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Mr. Toomey said he is willing to look at streamlining the tax code to remove distorting tax breaks, such as those that go to ethanol promoters. But he rejected rate increases.

“If we tackle tax policy, and I hope we will be able to make progress on tax policy, I think the goals should be to broaden the base and lower rates,” he told reporters on a conference call.

Analysts said the selections so far suggest a committee that will struggle to find common ground, and with a few exceptions there are not many deal-makers or compromisers among the nine known members.

Three of the nine — Democrat Mr. Baucus and Republicans Mr. Camp and Mr. Hensarling — voted against the final December report from President Obama’s deficit commission, which recommended a mix of spending limits and cancellation of tax breaks.

Meanwhile, none of that commission’s “yes” votes will be part of this committee, nor will any of the members of the so-called “Gang of Six” senators, who independently crafted their own deficit-reduction package last month.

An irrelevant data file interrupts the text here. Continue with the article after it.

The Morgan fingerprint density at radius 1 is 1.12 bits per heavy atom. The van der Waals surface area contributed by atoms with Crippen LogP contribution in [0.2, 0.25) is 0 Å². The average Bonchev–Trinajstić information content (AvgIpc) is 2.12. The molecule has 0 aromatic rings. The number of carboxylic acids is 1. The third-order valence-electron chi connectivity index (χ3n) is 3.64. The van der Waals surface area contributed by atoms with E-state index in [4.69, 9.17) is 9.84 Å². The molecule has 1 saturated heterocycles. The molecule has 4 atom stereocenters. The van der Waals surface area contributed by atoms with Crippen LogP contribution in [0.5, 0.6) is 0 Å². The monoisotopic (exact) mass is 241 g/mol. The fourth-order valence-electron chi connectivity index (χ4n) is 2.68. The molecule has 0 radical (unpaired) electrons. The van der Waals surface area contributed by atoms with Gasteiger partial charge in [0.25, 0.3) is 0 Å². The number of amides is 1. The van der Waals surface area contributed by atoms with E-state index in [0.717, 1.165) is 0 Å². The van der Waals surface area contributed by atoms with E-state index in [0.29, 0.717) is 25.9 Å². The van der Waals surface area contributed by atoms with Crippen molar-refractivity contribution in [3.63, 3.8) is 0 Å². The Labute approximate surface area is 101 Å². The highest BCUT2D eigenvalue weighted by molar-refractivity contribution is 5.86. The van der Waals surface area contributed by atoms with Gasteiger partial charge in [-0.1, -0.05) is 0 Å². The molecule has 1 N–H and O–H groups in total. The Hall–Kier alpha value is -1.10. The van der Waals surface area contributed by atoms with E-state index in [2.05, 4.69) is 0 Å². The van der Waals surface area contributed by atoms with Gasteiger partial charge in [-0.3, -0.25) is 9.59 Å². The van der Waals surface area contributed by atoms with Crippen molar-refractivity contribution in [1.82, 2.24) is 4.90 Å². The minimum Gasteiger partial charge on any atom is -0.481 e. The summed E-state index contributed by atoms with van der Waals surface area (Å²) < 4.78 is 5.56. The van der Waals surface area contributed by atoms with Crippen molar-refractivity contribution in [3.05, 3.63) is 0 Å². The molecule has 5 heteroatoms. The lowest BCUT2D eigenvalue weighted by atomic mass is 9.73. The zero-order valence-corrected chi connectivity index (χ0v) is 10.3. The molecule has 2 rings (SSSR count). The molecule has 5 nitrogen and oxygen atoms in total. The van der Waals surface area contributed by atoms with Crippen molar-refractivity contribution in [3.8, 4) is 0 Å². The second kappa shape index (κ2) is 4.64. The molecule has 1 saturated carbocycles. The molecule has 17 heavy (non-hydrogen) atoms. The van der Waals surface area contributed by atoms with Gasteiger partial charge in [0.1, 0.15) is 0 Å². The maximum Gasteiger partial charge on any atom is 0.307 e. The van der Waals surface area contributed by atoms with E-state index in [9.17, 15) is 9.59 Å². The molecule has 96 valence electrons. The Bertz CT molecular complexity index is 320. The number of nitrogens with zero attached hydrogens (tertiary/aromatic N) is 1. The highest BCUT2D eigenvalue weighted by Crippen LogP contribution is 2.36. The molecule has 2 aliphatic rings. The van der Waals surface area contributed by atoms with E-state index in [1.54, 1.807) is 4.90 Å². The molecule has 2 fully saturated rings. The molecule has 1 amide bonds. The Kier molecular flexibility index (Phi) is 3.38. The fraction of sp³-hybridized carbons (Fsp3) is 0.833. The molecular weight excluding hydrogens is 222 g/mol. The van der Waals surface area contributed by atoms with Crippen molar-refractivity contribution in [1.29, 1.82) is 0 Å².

Meanwhile, Mrs. Murray’s selection drew outrage from Republicans, who said that because she also runs Senate Democrats’ campaign committee, it inevitably will inject politics into the conversation.

Sen. John Cornyn of Texas, who runs Senate Republicans’ campaign committee, said he told Mr. McConnell not to select him so he can keep the panel above reproach.

White House press secretary Jay Carney rejected the concerns as “silly criticism” and said Mr. McConnell has said his chief goal in politics is to defeat Mr. Obama.

“That’s OK because we know that we can put aside a lot of the partisan rhetoric and focus on what needs to get done,” Mr. Carney said.